En Tu Comunidad is a public affairs program on the Spanish-language network Unimas that serves the New York City metropolitan area. The show is hosted by Enrique Teuteló.
Enrique invited me on the show to talk about my research in ethnomedicine—specifically, the use of medicinal plants in Latino and Caribbean communities in New York City, especially within the community from the Dominican Republic—and how this research can help physicians establish a better relationship with their Spanish-speaking patients.
Read on for a short English summary of our conversation, plus the full video of the interview in Spanish.
One of the most important projects underway at The New York Botanical Garden is the ongoing effort to make the preserved plant specimens in the William and Lynda Steere Herbarium available online. That means more than just taking high-resolution digital images of the plants. It also entails entering all of the information about the specimens, such as where they were collected, when, and by whom, into a searchable database.
Of the 7.4 million specimens now in the Steere Herbarium—the largest in the Western Hemisphere and one of the four largest in the world—Botanical Garden science staff have already digitized more than 2.3 million of them.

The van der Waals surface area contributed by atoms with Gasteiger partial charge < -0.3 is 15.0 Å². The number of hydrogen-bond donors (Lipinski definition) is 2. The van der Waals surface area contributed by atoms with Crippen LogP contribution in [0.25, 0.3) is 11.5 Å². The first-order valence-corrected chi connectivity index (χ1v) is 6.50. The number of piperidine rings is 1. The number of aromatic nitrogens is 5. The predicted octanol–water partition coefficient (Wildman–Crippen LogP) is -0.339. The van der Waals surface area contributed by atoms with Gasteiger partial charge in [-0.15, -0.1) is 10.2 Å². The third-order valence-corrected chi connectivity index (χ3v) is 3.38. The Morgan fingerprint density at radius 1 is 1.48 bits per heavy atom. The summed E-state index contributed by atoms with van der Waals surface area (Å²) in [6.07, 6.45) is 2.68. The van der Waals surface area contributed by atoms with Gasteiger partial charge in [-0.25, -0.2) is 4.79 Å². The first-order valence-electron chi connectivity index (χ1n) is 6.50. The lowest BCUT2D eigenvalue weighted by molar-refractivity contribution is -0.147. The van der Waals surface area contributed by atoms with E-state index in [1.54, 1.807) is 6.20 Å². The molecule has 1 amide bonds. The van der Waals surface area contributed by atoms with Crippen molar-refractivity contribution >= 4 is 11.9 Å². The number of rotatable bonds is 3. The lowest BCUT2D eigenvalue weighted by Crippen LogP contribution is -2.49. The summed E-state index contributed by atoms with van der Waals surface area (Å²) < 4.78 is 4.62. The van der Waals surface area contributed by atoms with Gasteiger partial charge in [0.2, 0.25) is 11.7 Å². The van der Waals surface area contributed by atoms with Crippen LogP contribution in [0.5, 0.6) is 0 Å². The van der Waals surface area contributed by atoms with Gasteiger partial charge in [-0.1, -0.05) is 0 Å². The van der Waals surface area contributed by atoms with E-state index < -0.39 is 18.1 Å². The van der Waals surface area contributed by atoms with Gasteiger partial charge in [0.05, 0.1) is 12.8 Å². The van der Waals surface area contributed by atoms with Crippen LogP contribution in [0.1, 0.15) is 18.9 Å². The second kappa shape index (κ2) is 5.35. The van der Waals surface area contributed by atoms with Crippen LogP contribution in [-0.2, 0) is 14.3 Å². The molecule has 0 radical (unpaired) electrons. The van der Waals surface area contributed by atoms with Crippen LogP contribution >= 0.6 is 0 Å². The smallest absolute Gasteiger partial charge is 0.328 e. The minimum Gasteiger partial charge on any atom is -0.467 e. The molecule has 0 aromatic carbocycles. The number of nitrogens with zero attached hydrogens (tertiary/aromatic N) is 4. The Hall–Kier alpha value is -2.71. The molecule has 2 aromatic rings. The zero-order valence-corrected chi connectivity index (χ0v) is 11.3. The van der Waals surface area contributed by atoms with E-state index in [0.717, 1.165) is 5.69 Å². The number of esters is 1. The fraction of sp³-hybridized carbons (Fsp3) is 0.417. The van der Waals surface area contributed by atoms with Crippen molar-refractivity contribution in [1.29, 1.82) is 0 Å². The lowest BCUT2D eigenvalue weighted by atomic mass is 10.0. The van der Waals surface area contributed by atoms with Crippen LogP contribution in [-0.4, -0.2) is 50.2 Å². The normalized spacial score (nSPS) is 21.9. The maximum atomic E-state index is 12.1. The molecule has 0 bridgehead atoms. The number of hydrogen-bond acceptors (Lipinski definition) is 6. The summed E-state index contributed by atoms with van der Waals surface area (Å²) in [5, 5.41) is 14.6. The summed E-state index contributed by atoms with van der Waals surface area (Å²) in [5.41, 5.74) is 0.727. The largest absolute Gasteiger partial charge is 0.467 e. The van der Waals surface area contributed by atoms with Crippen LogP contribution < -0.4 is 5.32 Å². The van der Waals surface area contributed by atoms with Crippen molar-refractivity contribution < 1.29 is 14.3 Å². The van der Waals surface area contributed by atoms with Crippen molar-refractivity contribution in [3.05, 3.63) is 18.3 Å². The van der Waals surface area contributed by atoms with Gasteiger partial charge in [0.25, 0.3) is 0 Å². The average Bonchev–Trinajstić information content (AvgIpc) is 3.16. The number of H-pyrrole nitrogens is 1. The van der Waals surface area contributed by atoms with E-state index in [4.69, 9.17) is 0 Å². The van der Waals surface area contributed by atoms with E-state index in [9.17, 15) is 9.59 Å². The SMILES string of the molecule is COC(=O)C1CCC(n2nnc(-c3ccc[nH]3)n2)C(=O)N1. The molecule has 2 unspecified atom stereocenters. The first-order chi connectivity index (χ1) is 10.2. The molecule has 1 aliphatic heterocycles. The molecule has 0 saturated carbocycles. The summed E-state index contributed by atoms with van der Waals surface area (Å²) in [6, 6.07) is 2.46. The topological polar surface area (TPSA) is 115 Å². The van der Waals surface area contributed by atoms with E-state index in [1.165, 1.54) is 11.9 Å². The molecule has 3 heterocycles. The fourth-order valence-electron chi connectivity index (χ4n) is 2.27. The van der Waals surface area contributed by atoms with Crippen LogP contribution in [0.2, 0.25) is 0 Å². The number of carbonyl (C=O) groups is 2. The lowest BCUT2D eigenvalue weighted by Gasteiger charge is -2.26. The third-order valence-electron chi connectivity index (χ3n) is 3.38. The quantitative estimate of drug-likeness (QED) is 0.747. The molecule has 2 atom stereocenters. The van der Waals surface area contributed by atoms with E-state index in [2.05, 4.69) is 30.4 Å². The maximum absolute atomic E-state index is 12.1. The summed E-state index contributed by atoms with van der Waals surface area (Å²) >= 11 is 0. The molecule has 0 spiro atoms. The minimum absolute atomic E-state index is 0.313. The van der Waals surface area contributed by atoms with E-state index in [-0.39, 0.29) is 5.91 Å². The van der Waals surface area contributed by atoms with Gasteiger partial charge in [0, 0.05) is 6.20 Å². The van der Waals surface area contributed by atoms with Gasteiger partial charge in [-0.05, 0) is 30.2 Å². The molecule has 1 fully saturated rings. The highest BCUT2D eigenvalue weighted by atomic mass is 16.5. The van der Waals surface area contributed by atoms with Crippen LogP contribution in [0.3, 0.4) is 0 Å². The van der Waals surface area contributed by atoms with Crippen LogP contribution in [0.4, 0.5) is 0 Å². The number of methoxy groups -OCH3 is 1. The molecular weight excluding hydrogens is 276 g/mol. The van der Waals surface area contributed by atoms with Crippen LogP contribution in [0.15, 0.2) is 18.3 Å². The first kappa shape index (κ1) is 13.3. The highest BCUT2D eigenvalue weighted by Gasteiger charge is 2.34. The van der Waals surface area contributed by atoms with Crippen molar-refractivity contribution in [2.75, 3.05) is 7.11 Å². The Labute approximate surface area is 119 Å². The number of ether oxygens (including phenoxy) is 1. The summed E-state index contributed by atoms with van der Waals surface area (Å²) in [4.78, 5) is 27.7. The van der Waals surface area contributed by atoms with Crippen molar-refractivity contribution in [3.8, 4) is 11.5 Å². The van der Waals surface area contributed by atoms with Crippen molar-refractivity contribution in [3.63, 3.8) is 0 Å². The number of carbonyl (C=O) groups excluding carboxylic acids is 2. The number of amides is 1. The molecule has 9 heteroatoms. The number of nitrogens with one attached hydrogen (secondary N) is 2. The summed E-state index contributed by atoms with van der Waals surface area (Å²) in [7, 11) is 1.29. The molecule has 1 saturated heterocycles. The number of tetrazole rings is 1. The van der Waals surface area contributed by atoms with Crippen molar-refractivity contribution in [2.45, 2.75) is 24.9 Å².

Why is this a big deal? Well, as more specimens become available online at the Steere Herbarium and elsewhere, plant scientists and other researchers will be able to compile massive amounts of data about Earth’s plant life for the first time.
The Huffington Post has published a piece by Dr. Barbara Thiers, the Garden’s Vice President for Science Adminstration and the Patricia K. Holmgren Director of the Steere Herbarium, in which she talks about one very important use for this newly available data: gaining a better understanding of the potential impact of climate change on ecosystems.
You can read more about the Garden’s digitization project here.